DURHAM, N.H. -- University of New Hampshire
scientists are among the nation's best in geoscience
research, ranked ahead of Harvard and Columbia
universities, according to a recent report from a
national institute in Philadelphia.
The Institute for Scientific Information, which ranked universities based on how frequently their work was cited by other researchers, found that UNH scientists ranked third nationwide between 1993 and 1997. Geoscience encompasses scientific knowledge of the Earth, including its atmosphere, chemistry and geology.
The rankings included papers in geoscience journals written by scientists in the top 100 federally funding U.S. universities that published at least 100 papers.
Papers by UNH geoscientists were cited an average of 9.02 times by other researchers. The University of California, Irvine, ranked first ( average 9.48 citations), and the Georgia Institute of Technology ranked second (average 9.39 citations). Behind UNH were Columbia University (average 8.92 citations) and Harvard University (ave. 8.88 citations).
Citations are important because they indicate cutting-edge scientific findings that lay the groundwork for advanced research, according to the institute's staff.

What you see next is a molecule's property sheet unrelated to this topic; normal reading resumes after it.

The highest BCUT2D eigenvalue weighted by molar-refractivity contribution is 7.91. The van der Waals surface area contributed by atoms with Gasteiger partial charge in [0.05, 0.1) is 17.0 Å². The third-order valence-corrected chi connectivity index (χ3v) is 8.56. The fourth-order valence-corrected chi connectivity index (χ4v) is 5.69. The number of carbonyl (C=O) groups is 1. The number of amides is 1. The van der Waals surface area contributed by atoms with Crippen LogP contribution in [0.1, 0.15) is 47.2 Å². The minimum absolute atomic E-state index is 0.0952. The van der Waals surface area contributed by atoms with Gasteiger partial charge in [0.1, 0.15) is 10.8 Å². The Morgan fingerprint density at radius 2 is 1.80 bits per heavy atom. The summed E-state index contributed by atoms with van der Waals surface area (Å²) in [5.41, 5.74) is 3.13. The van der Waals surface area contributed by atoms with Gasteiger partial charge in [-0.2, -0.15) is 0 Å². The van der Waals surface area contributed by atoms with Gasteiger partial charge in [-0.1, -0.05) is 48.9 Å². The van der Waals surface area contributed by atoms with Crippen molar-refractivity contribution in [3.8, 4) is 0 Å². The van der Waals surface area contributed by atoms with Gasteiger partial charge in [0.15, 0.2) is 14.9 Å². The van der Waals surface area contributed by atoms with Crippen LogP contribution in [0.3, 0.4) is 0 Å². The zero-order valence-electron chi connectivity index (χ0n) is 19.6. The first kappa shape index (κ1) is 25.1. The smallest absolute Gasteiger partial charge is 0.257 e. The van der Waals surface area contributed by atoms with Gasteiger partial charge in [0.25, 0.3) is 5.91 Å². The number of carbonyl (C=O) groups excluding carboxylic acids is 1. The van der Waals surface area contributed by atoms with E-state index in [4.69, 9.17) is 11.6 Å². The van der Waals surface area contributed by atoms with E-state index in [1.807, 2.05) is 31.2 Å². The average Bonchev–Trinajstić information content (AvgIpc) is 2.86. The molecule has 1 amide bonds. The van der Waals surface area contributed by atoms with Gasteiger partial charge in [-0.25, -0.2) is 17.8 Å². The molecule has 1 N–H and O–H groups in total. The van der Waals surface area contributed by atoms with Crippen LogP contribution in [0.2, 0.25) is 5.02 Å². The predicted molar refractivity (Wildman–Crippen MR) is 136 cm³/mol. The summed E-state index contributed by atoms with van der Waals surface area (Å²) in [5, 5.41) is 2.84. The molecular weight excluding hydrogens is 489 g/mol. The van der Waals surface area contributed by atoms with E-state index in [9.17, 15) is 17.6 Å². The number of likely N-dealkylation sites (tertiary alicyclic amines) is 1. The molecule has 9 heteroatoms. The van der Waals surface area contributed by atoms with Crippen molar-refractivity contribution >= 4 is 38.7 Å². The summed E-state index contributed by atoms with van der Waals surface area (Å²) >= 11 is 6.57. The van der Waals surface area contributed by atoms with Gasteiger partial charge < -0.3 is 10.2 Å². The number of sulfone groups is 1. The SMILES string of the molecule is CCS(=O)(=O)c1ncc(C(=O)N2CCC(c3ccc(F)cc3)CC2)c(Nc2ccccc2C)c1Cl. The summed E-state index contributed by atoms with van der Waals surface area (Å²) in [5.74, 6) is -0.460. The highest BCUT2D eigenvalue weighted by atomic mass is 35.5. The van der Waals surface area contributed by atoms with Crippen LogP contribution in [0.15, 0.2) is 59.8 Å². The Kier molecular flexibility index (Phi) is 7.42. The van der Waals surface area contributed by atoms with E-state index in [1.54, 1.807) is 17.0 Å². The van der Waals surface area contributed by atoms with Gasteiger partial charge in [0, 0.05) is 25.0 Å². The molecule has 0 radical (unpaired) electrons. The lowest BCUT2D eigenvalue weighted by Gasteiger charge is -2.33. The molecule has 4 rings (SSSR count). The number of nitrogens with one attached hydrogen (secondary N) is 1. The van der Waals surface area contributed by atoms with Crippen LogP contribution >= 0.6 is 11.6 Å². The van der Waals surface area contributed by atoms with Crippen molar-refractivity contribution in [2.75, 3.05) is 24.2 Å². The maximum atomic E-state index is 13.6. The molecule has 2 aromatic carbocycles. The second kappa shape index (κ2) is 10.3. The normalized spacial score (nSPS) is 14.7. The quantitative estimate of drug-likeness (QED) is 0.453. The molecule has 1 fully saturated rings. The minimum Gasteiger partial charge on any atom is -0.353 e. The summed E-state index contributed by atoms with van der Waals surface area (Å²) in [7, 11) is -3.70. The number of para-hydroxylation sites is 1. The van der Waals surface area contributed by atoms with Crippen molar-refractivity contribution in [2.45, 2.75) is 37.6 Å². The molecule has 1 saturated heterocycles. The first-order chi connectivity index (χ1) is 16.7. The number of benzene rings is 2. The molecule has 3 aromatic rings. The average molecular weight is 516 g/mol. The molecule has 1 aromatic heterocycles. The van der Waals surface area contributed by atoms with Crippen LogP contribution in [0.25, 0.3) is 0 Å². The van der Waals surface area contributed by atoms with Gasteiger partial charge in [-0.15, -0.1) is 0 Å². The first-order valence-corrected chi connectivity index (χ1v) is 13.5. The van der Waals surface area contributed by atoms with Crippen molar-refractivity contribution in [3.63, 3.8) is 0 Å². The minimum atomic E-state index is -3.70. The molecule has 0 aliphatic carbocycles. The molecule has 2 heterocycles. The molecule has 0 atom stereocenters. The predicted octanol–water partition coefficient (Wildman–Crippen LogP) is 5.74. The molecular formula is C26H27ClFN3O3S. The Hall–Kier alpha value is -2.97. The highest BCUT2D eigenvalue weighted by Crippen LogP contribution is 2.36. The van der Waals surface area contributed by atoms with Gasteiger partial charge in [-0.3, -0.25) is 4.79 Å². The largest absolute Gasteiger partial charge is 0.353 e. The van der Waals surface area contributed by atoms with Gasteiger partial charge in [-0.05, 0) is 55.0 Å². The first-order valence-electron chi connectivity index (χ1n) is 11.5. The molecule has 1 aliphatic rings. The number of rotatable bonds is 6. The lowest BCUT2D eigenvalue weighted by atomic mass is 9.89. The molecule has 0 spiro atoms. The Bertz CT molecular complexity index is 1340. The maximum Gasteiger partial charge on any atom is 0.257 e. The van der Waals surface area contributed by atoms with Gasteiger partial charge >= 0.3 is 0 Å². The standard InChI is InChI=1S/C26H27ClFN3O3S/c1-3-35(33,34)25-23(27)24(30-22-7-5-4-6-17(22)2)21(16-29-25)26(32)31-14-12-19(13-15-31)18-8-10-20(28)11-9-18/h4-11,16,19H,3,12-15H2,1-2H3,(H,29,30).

"It is very gratifying that the quality of our publications in geoscience research is recognized nationally," says Roy Torbert, dean of the College of Engineering and Physical Sciences. "We believe that such research is a hallmark of the UNH experience."
Much of UNH's research in the geosciences is conducted under the auspices of the university's internationally-renowned Institute for the Study of Earth, Oceans, and Space (EOS). Founded in 1985, EOS is a multidisciplinary research institute devoted to the study of the planet Earth and its space environment. EOS boasted approximately $21 million in research funding last year -- more than half from NASA -- placing it among the top 25 NASA-funded educational institutions in the nation.
"We are very pleased to be recognized for increasing scientific awareness and understanding of past climate changes and contributions in the areas of atmospheric and ocean geochemistry and oceanic cricualtion modeling," says Wallace Bothner, chair of UNH's Department of Earth Sciences, "as well as for important work in geology and hydrology. Perhaps most significant is the very active involvement of our undergraduate and graduate students in all of these efforts."
By Sharon Keeler
UNH News Bureau